Cell transfers to carrier-immunized irradiated mice have permitted an analysis of the in vitro stimulation of clonal precursors of anti-2,4-dinitrophenyl (DNP) antibody-producing cells derived from both immune and nonimmune mice. The results indicate that: (a) carrier-specific enhancement is obligatory for stimulation of primary precursor cells and increases both the size and number of detectable foci derived from secondary precursors. (b) This carrier-specific enhancement is most apparent in the stimulation of precursors of high-affinity antibody producer cells. (c) The antibody produced by primary foci, like that of secondary foci, appears homogeneous. (d) The frequency of clonal precursors in normal spleens is 38% that in spleens from mice 4–8 months after immunization, and the number of such precursors in normal spleens can be reduced fivefold by specific suppression of donor mice with soluble antigen. (e) The average of association constants of primary monofocal antibodies, like that of primary serum antibody produced in carrier-primed mice, is less than 10-fold lower than that of secondary clonal or serum antibody. (f) The affinity of primary monofocal antibodies shows a slight dependence on stimulating antigen concentration; however, a minimum threshold affinity consonant with stimulation is apparent. (g) Free hapten inhibits antigenic stimulation of primary precursor cells at a much lower concentration than is required for the inhibition of secondary precursors.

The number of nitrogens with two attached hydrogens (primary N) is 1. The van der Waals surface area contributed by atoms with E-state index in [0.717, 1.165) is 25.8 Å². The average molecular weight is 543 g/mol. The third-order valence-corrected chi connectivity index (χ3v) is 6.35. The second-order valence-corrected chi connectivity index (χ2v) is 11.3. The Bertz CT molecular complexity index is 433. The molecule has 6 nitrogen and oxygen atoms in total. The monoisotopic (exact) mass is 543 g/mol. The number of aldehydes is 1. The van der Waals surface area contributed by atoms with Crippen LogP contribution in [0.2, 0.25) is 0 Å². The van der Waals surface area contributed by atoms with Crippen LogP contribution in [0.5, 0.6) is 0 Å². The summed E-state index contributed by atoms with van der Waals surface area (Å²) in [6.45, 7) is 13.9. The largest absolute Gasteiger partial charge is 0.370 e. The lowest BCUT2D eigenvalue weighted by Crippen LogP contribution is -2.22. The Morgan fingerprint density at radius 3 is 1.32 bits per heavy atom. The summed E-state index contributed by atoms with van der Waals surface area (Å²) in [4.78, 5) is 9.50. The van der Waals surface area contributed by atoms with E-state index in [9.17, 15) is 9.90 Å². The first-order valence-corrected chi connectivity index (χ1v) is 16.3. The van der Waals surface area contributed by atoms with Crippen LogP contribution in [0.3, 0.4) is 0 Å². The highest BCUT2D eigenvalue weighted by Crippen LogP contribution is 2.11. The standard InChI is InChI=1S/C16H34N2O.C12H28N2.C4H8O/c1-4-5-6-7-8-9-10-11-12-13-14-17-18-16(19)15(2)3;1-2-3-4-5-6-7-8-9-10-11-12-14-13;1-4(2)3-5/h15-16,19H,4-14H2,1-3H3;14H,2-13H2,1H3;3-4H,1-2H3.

These results are interpreted as indicating that (a) primary stimulation, like secondary stimulation, results from the selective stimulation by antigen of a population of cells differing from one another in their potential antibody product but each having only a single such product; (b) the antigen receptors of primary cells interact with antigen as if they are monovalent while receptors of secondary cells evidence multivalence; (c) antigenic stimulation appears to require both a relatively high affinity of receptors for bound antigen and an interlinking of receptors through such antigen; stimulation is thus seen as resulting from a stabilization of receptors within antigen-receptor aggregates to the cell surface; (d) T-cells appear to serve both in cross-linking antigens and in amplifying the size of stimulated clones.